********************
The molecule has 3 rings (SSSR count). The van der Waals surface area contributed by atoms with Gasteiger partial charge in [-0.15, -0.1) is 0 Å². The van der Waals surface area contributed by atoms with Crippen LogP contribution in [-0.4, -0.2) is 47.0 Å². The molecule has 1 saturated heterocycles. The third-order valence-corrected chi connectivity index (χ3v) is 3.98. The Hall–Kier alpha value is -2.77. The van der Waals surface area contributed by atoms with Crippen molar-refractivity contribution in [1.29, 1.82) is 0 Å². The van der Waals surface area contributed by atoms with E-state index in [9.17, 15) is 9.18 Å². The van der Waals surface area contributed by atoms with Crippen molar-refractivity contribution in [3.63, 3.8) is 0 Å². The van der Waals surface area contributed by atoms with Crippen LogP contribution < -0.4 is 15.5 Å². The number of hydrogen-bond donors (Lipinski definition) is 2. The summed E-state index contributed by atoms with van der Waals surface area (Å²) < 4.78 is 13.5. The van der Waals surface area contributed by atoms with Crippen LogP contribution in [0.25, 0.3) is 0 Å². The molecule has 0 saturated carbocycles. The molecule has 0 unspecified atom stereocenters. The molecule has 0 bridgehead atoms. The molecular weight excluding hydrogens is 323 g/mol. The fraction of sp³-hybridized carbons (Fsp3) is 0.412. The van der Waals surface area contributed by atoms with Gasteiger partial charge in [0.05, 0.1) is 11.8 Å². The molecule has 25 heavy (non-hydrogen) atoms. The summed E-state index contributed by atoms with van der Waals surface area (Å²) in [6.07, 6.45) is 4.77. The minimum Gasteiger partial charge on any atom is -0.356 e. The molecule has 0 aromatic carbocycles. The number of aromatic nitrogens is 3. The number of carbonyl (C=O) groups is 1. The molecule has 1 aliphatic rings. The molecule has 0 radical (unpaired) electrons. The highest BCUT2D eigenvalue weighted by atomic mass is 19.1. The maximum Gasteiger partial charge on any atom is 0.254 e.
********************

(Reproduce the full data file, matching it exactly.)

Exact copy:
The molecule has 3 rings (SSSR count). The van der Waals surface area contributed by atoms with Gasteiger partial charge in [-0.15, -0.1) is 0 Å². The van der Waals surface area contributed by atoms with Crippen LogP contribution in [-0.4, -0.2) is 47.0 Å². The molecule has 1 saturated heterocycles. The third-order valence-corrected chi connectivity index (χ3v) is 3.98. The Hall–Kier alpha value is -2.77. The van der Waals surface area contributed by atoms with Crippen molar-refractivity contribution in [1.29, 1.82) is 0 Å². The van der Waals surface area contributed by atoms with E-state index in [9.17, 15) is 9.18 Å². The van der Waals surface area contributed by atoms with Crippen molar-refractivity contribution in [3.63, 3.8) is 0 Å². The van der Waals surface area contributed by atoms with Crippen LogP contribution < -0.4 is 15.5 Å². The number of hydrogen-bond donors (Lipinski definition) is 2. The summed E-state index contributed by atoms with van der Waals surface area (Å²) < 4.78 is 13.5. The van der Waals surface area contributed by atoms with Crippen LogP contribution in [0.25, 0.3) is 0 Å². The molecule has 0 saturated carbocycles. The molecule has 0 unspecified atom stereocenters. The molecule has 0 bridgehead atoms. The molecular weight excluding hydrogens is 323 g/mol. The fraction of sp³-hybridized carbons (Fsp3) is 0.412. The van der Waals surface area contributed by atoms with Gasteiger partial charge in [0.05, 0.1) is 11.8 Å². The molecule has 25 heavy (non-hydrogen) atoms. The summed E-state index contributed by atoms with van der Waals surface area (Å²) in [6.07, 6.45) is 4.77. The minimum Gasteiger partial charge on any atom is -0.356 e. The molecule has 0 aromatic carbocycles. The number of aromatic nitrogens is 3. The number of carbonyl (C=O) groups is 1. The molecule has 1 aliphatic rings. The molecule has 0 radical (unpaired) electrons. The highest BCUT2D eigenvalue weighted by atomic mass is 19.1. The maximum Gasteiger partial charge on any atom is 0.254 e.